'It such a passionate industry': HMV's Doug Putman on why he got into the music biz

'It such a passionate industry': HMV's Doug Putman on why he got into the music biz

In the latest issue of Music Week, new HMV owner Doug Putman has given the industry an insight into his plans for the last UK music chain. He will continue to be based in Ontario, with the UK business headed up by MD Neil Taylor and CFO Sally Wood.

So far, the Sunrise Records CEO’s rescue of HMV has gone down well with the music business here, with execs describing a “passionate” music lover. In the second part of our Music Week Q&A, 34-year-old Putman returns the compliment as he opens up about why he got into record shops, his favourite format and the “critical thing” he wants from the biz…

What are your investment plans for HMV? 

“We know it’s going to be eight figures that we’re going to have to invest in this. So it’s definitely a sizeable one, but one that we believe we’ll get a return on.”

What kind of support would you like to see from the industry – would less focus on D2C help HMV?

“Definitely, we want to see less of that. We want to see less digital market first, or in some cases only digital. Clearly those things really hurt the business and the reality is that there is a segment of [music consumers] that wants to buy it physically. So when an artist decides just to do it digitally they’re really limiting themselves, because I still believe there’s that element that will not buy it digitally and that sale is just lost. We just want to make sure that all our labels are pushing this, ‘Let’s keep doing this physically, lets make sure we have as few releases digital-only as possible’. That’s the most critical thing.”

You’re closing several Fopp stores, will you keep the name?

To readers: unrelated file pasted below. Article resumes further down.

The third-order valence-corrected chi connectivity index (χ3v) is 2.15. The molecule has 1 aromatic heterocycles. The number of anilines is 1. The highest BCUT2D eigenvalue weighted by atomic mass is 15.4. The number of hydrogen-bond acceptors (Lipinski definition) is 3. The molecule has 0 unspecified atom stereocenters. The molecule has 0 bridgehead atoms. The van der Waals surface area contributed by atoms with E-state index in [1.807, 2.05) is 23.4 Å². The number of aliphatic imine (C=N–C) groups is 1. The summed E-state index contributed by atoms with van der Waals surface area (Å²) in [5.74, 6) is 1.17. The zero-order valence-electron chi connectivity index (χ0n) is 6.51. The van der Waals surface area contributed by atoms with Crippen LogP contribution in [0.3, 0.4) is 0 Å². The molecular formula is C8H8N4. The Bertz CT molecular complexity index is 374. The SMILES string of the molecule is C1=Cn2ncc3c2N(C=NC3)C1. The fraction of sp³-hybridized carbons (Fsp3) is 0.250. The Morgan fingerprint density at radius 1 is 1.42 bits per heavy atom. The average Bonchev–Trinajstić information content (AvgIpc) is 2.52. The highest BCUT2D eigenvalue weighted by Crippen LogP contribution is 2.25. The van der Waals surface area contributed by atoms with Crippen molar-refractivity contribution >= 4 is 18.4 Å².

“Yes, we’re still going to keep the Fopp name, we still see a lot of value in it, so we’ll continue on with it.” 

You acquired HMV Canada in 2016 and rebranded to Sunrise Records. Why did you want to keep HMV in the UK? 

“Look, it’s got such great heritage, it’s got a great name. The customers love it, so it just made a lot of sense to keep it. You’ve got a 100-year anniversary coming up [in 2021], there’s just a lot of great things with it.”

Was the separate ownership of the HMV brand – under a company not in administration – an issue for the acquisition?

“Every business is a negotiation and it’s got its unique parts to it. But the reality is that the brand owner wanted to see it continue. Whenever you have someone who wants something to continue and you want to buy it, hopefully you can figure out a solution that works for everyone.”

Would you like big releases to be spread out more throughout the year, rather than crowded into Q4?

“Sure, that would be great, but we’re just happy to get the releases. The bigger the releases, the better.”

This industry is so easy to be excited about and get engaged in

Doug Putman

What’s your preferred music format?

Vinyl is my preference, I love it. I like the sound, I like the way it looks on the shelf. I like everything about it. I like the artwork, I like the size. For me, that’s my preferred format for sure.”

You have a family-owned toy distribution business in Ontario. Why did you get into record stores back in 2014 with the acquisition of Sunrise, which then had just five branches?

“It’s just such a passionate industry. Whether you work at HMV, whether you’re at Music Week, wherever you are, if you’re in this business, it’s people who are passionate and that love it. There are some things money just can’t buy. There are lots of other industries out there and it’s hard to be really excited about it. This industry is so easy to be excited about and get engaged in. Honestly, the people are amazing, I don’t think there’s an industry with better people, so it makes it really easy to want to be in it - everything is just fun, it’s enjoyable. I think it’s the best industry, I really do.”